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Figure 2. Hylurgus ligniperda (Fabricius, 1792). (Schmidt, 2014)

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Figure 3. Hylurgus ligniperda adults exposed under pine bark. (Pest Alert, n.d.)

The golden-haired bark beetle is a widespread forest pest distributed throughout several continents, such as Australasia and North and South America. Although the beetle itself does not cause significant damage to the heartwood, its presence on export logs creates a market access issue.

In my PhD study we will investigate the respiratory responses of GHBB to a range of atmospheric conditions, such as contrasting O2/CO2 levels over different durations. I plan to use GHBB as an experimental model to understand bark beetle respiration in the presence of low O2/high COenvironments.  My experiments will manipulate atmospheric conditions with the addition of fumigants in order to ascertain the most effective conditions in which to treat export logs.

References

Hetz, S. K., & Bradley, T. J. (2005). Insects breathe discontinuously to avoid oxygen toxicity. Nature, 433(7025), 516-519. doi:10.1038/nature03106.

Pest Alert. (n.d.). Hylurgus ligniperda adults exposed under pine bark.  Retrieved from http://www.pestalert.org/espanol/PhotoDetail.cfm?RecordID=47

Schmidt, U.  2014. Hylurgus ligniperda. Retrieved from https://www.kaefer-der-welt.de/hylurgus_ligniperda.htm

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Jessica Devitt is a PhD student at the Centre for Biodiversity & Biosecurity, School of Biological Sciences, University of Auckland and Plant and Food Research. She is researching the respiratory responses of the golden-haired bark beetle to advance fumigation techniques. She is supervised by Jacqueline Beggs from the University of Auckland, Adriana Najar-Rodriguez and Matthew Hall from Plant and Food Research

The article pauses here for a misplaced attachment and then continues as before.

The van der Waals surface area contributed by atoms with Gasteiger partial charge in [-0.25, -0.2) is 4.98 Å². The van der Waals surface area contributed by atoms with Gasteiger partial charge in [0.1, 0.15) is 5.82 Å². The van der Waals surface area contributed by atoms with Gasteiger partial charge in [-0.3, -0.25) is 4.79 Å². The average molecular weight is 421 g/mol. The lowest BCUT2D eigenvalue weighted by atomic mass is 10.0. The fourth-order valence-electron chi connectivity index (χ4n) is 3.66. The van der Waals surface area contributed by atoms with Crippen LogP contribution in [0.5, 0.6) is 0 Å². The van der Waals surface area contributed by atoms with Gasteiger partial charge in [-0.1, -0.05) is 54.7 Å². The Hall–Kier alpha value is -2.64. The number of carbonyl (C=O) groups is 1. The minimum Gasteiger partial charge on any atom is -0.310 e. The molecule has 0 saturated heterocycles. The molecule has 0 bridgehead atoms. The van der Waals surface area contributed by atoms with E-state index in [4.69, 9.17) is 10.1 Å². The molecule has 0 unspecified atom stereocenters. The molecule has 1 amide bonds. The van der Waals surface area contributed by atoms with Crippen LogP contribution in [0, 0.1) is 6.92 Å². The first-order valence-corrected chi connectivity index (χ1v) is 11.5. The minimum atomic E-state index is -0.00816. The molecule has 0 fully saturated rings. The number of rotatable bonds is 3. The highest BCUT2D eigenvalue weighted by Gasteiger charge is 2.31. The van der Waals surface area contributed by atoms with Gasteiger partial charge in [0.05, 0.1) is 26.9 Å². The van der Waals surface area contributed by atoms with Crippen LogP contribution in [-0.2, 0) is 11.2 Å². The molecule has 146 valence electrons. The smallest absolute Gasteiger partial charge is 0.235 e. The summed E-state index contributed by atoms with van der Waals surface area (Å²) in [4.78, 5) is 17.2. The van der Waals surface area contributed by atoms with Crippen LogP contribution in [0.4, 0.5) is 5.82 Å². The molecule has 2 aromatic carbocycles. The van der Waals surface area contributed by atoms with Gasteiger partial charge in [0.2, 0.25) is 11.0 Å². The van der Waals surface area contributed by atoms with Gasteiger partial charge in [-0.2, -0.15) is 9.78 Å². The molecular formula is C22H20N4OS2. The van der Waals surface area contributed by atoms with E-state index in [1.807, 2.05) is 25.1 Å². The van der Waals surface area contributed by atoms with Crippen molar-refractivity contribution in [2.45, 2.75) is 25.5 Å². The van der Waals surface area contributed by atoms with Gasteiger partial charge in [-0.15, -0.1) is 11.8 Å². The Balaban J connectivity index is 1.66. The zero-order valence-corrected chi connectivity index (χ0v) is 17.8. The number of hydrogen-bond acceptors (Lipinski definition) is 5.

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When roles are reversed – all in the name of science!

 

Posted by Hester Williams @HesterW123

As international trade and travel increases, the arrival of non-native species in new territories has accelerated accordingly. Many of these non-natives are unable to establish, while the establishment of others are so successful that they become major economic and ecological threats in their new environments. To prevent the arrival of non-native species, governments across the world impose different measures, e.g. surveillance programs, quarantine measures, inspections, and restrictions on movement of certain goods.

Biological invasions can be separated into a sequence of phases including arrival, establishment, population growth, and spread. The second phase of the invasion process is critical as this is where the establishment of a small founder population occurs, and where the success of eradication is much higher while populations are small. More often than not we don’t get a chance to study newly established insect pests because they go undetected until they are widespread. By that time, eradication can be very difficult.

I have just started my PhD, where I will identify the key factors influencing the establishment (and then eradication) of exotic insect species. However, instead of using exotic species, I will use biological control agents as proxy invasive systems.

A reversal of roles! The biocontrol agent thus becomes the foe, and the invasive plant the friend!

Propagule pressure has emerged as arguably the only consistent factor explaining establishment success, while several intrinsic (‘internal’) processes underpin the effect of propagule pressure, namely demographic stochasticity, Allee effects, and genetic diversity. My studies will focus on the invasive plant, Tradescantia fluminensis, and one of its biocontrol agents, the leaf beetle Neolema ogloblini, and through a combination of field and mesocosm experiments, I aim to identify the role these key processes play in the establishment of the beetle. Heartbreakingly, once beetle populations have been established, I will use methods to eradicate them – techniques that will lower the population level to a critical level (below the Allee threshold where the population will go extinct).